‡ The Internet - lists current locations and future sites. ‡ Yellow Pages ‡ Other Sources: Directories published by trade associations, chambers of commerce, Chain Store Guide, International Council of Shopping Centers, Urban Land Institute, local newspaper advertising departments, municipal and county governments, specialized trade magazines, list brokers
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Measuring Competition
‡ Calculate total square footage of retail space devoted to a type of store per household ‡ Higher ratios will indicate higher levels of competition

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Competitive Analysis for Edward Breiner

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Methods for Estimating Demand

Analog Approach Multiple Regression Analysis Huff¶s Model

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The Analog Approach
3 Steps:
1. Current trade area is determined by using the customer spotting technique. 2. Based on the density of customers from the store, the primary, secondary and tertiary trade area zones are defined. 3. Match the characteristics of our current store with the potential new stores¶ locations to determine the best site.
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Income Distribution of Three-Mile Ring Surrounding Edward Breiner Optical

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Demographic Trends for Three-Mile Ring Surrounding Edward Breiner Optical

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Breiner Optical
ACORN Neighborhood Lifestyle Clusters for Three-Mile Ring

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Descriptions of Largest PRIZM Clusters Surrounding Edward Breiner Optical

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Description of Largest PRIZM Clusters Surrounding Edward Breiner Optical

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Description of Largest PRIZM Clusters Surrounding Edward Breiner Optical

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Description of Largest PRIZM Clusters Surrounding Edward Breiner Optical

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Descriptions of Edward Breiner Optical and Four Potential Locations¶ Trade Areas

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Multiple Regression Analysis

‡ Need to define the retail trade area potential

for retail chains with greater than 20 stores. ‡ Similar to the analog approach, it uses statistics rather than judgement to predict sales for a new store.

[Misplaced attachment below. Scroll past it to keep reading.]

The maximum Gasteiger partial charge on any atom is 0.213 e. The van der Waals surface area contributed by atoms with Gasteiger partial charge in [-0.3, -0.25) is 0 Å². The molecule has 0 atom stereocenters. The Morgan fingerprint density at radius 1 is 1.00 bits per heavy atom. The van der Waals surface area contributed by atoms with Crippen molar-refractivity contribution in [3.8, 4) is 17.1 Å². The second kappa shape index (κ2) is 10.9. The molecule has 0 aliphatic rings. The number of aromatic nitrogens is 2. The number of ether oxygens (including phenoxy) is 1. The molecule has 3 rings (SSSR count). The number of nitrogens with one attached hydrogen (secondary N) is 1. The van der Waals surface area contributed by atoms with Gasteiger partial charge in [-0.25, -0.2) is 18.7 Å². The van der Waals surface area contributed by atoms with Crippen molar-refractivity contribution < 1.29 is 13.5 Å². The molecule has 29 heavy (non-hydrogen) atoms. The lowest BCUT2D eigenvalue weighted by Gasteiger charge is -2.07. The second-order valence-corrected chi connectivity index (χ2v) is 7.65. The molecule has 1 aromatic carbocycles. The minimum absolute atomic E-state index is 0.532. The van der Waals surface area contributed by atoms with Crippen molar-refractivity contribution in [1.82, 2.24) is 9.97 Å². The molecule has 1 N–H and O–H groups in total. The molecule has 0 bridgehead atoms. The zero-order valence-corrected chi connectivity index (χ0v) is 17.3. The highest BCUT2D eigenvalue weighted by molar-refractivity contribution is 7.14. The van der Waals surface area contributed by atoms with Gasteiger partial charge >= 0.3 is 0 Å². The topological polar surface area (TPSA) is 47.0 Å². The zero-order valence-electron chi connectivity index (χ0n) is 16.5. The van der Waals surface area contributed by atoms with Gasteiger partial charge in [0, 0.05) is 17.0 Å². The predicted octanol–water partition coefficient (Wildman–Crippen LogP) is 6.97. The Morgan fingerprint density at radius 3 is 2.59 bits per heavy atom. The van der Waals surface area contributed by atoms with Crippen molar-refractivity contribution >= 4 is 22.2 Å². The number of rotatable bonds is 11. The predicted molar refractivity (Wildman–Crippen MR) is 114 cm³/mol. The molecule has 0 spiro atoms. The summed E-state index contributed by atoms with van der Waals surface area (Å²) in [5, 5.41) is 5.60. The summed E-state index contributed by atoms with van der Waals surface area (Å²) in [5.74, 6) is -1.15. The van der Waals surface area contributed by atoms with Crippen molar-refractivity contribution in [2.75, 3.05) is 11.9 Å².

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Multiple Regression Steps
‡ Current trade areas are determined by using the customer spotting technique ‡ Primary, secondary, and tertiary zones are determined by plotting customers on a map ‡ Select appropriate measures of performance, such as per capita sales or market share. ‡ Select a set of variables that may be useful in predicting performance. ‡ Solve the regression equation and use it to project performance for future sites.
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Yearly Sales, Population, and Income for 10 Home Improvement Centers

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Regression of Population on Sales

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Illustration of Regression Approach
1. Specify Regression Model ± Identify Critical Predictors of Store Sales
Sales = B0 + B1 x X1 + B2 x X2 X1 = population in trade area X2 = average household income in trade area

2. Estimate Weights - B0,B1, B2 3. Use Estimated Weights to Forecast sales
Sales = -144,146 + 6,937 x X1 + 10,132 x X2 Sales = -144,146 + 6,937 x 55,000 + 10,132 x 28,000 = $521,085
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Huff¶s Gravity Model
Based on the premise that the probability that a given customer will shop in a particular store or shopping center becomes larger as the size of store or center grows and distance or travel time from customer shrinks

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Huff¶s Model Formula
S j z Tij b Pij ! n § S j z Tij b j !1 Where Pij ! Probability of a customer at a given point of origin i traveling to a particular shopping center j S j ! Size of shopping center j Tij ! Travel time or distance from customer's starting point to shopping center b ! An exponent to Tij that reflects the effect of travel time on different kinds of shopping trips

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University and Shopping Centers: Gravity Model Illustration

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Huff¶s Model: The Solution
Pij = 1000 z 32 (1000 z 32) + (500 z 52) + (100 z 12)

Probability = .48 .48 x 12,000 students = 5,760 customers 5,760 customers x $150 = $864,000

‡ Repeat steps 1 to 3 for the remaining areas and then sum them.